On the New Orleans campus, Jones simulated game situations on the practice field. He reinforced the value of hitters extending plate appearances and rallying from behind in the count. After Emaus joined Tulane in 2005, he adapted well. “He really was an outstanding two-strike hitter,” Jones said. “Just got deep in the count, fouled pitches off, fouled pitches off. Didn’t give away at-bats.”

• The Times' Tyler Kepner takes a closer look at Collins. The article sets the scene in the Mets' clubhouse by noting a sign posted on a wall requesting 15 veteran players to find the time to see their manager. Writes Kepner:

All of the listed players had one thing in common: at least five years in the major leagues. The manager, Terry Collins, wanted to allow each player to choose a day off before the end of spring training, a reward for enduring the six-week grind. “He has a pulse for what it’s like to be a player,” starter R. A. Dickey said. “This is a very hard game to play. It really does send a nice signal to know that the guy that’s leading the ship here hasn’t forgotten what it’s like.”

Kepner notes the 61-year-old Collins in the fourth-oldest manager in baseball, behind mentor Jim Leyland, Charlie Manuel and Tony La Russa.

• Post columnist Mike Vaccaro writes that if the Mets are listening to their fans, as was asserted as part of the rationale for releasing Luis Castillo, he wants these things too:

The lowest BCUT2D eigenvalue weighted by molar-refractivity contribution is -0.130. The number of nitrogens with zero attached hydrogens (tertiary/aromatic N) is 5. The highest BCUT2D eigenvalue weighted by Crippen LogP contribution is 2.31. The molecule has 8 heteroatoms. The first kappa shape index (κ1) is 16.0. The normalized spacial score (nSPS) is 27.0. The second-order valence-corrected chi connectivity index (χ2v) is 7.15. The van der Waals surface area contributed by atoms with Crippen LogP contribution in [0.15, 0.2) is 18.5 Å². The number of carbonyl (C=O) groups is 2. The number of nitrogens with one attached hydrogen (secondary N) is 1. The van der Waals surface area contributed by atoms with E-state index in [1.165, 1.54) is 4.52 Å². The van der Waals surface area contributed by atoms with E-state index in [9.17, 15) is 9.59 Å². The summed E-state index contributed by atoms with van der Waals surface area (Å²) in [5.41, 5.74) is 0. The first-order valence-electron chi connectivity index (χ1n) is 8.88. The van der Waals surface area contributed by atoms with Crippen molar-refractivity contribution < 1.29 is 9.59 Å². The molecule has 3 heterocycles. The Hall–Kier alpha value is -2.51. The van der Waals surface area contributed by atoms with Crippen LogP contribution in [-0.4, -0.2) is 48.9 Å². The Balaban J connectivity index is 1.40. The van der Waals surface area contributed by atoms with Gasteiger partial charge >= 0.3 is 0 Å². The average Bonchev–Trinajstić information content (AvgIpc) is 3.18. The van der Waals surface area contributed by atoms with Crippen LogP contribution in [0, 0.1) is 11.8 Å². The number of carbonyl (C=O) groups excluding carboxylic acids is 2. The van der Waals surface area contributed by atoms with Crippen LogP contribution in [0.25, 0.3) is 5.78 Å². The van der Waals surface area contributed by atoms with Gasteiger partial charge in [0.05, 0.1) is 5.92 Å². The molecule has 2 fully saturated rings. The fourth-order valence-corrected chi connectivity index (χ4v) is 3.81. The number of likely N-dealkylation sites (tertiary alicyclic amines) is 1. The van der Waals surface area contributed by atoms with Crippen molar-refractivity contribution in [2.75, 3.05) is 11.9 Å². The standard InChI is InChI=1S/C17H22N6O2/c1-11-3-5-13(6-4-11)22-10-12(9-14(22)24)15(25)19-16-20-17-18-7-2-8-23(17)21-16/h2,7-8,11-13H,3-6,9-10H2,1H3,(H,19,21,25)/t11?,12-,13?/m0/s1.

1. Perez gone. As in, yesterday.

2. Keith Hernandez’s No. 17 retired.

3. Albert Pujols. At whatever it costs.

4. Proof, at the trade deadline, that if the Mets are contenders, they act that way.

5. Another owner. Any other owner. As in, yesterday.

In a piece about Alderson, Daily News columnist Mike Lupica notes "a Madoff bankruptcy trustee named Irving Picard goes after Fred Wilpon and his money the way Capt. Ahab went after a different kind of whale."

BIRTHDAYS: Outfielder George Altman, who played 124 games for the '64 Mets, was born on this date in 1933. He primarily spent his career with the Chicago Cubs. ... Right-hander Blas Minor, who played at Arizona State, also the alma mater of Ike Davis, was born in 1966. Minor appeared in 52 games in relief for the Mets in 1995 and '96 before being traded to the Seattle Mariners. ... Infielder Manny Alexander was born in 1971. He played for the Mets in '97, before being part of an August trade that also involved Lance Johnson, Brian McRae, Mel Rojas and Turk Wendell.